Bad Corporate Santa
Tell us about your Scrooge-like employer.
The talk of Wall Street is the immense bonus pool to be shared by the fortunate employees of Goldman Sachs. But elsewhere in corporate America, employees are far more likely to find lumps of coal instead of bars of gold in their Christmas stockings this year.
Earlier this week, the consulting firm Hewitt Associates reported that two-thirds of companies won't pay holiday bonuses this year, up from 59 percent in 2005. Of the 34 percent of firms that will dispense holiday largesse, "39 percent will award cash, 37 percent will provide retailer gift certificates, and 27 percent will give employees a gift of food (e.g., turkey or ham)." Meanwhile, 65 percent of companies have planned a holiday party, down from 74 percent in 2005.
This trend isn't surprising. Of late, America's CEOs have acted like a bunch of Scrooges all year round. As profits have soared to record levels, they've been unwilling to share the bounty with employees in the form of substantially higher wages, benefits, and bonuses. And for every Goldman Sachs, there's a Citigroup, which just appointed fearsome cost-cutter Robert Druskin to the post of chief operating officer. Meanwhile, as Slatereported earlier this year, examples of idiotic corporate penny-pinching abound.
We know that for every tale of yuletide bounty, there's a tale of yuletide parsimony: employees being forced to pay for holiday parties, the discontinuation of a traditional bonus, or, in some instances, a Christmas gift that strikes the wrong chord. At Slate, for example, where memorable holiday gifts have included Jacques Torres chocolates and a bottle of Veuve Clicquot champagne, some ingrates still grumble about the year staffers received freeze-dried organic food products.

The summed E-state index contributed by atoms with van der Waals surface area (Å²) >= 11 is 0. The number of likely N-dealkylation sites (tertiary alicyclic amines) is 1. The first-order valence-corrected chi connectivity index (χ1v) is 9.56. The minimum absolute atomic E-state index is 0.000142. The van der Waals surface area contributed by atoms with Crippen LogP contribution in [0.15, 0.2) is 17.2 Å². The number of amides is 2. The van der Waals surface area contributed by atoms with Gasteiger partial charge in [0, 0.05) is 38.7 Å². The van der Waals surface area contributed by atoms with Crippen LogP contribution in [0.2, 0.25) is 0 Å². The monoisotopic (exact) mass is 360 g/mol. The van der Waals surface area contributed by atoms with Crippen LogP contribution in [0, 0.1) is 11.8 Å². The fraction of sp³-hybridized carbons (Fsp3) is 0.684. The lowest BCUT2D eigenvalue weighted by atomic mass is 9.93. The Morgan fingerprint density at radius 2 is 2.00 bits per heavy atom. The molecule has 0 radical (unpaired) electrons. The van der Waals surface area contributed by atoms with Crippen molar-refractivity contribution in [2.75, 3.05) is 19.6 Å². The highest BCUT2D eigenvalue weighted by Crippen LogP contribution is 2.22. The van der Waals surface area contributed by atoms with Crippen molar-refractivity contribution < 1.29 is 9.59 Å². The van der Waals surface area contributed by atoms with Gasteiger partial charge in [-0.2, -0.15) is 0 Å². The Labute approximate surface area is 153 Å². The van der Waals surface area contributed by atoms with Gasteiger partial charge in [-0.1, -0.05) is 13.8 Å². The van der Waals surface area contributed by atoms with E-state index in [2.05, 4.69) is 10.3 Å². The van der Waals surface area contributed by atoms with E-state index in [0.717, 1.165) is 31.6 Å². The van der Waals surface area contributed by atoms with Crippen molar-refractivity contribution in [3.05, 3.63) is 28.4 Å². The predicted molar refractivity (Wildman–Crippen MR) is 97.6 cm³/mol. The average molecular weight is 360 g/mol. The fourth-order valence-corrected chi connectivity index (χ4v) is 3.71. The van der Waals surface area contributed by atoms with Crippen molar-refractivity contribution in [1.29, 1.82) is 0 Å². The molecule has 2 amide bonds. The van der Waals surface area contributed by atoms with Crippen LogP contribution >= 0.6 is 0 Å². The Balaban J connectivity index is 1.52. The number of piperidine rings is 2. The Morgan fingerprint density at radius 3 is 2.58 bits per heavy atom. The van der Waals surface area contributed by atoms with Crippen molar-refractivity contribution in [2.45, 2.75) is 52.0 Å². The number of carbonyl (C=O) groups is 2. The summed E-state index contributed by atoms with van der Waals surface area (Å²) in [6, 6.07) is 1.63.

And so, in an effort to spread a lack of good cheer this holiday season, Slateinvites readers to share their tales of Christmas parties canceled, bonuses revoked, lame gifts, and general Scrooge-like behavior. The bigger the company, the better.
Send your examples to firstname.lastname@example.org by 11:59 p.m. ET on Monday, Dec. 18. (E-mail may be quoted by name unless the writer stipulates otherwise.) We'll publish the best of the submissions next week.
And we're no Scrooges. Five responders, selected at random, will receive, perhaps in time for the holidays, a copy of Moneybox's international best seller Forbes Greatest Business Stories, as well as a piece of certified Slateswag.
Daniel Gross is the Moneybox columnist for Slate and the business columnist for Newsweek. You can e-mail him at email@example.com and follow him on Twitter. His latest book, Dumb Money: How Our Greatest Financial Minds Bankrupted the Nation, has just been published in paperback.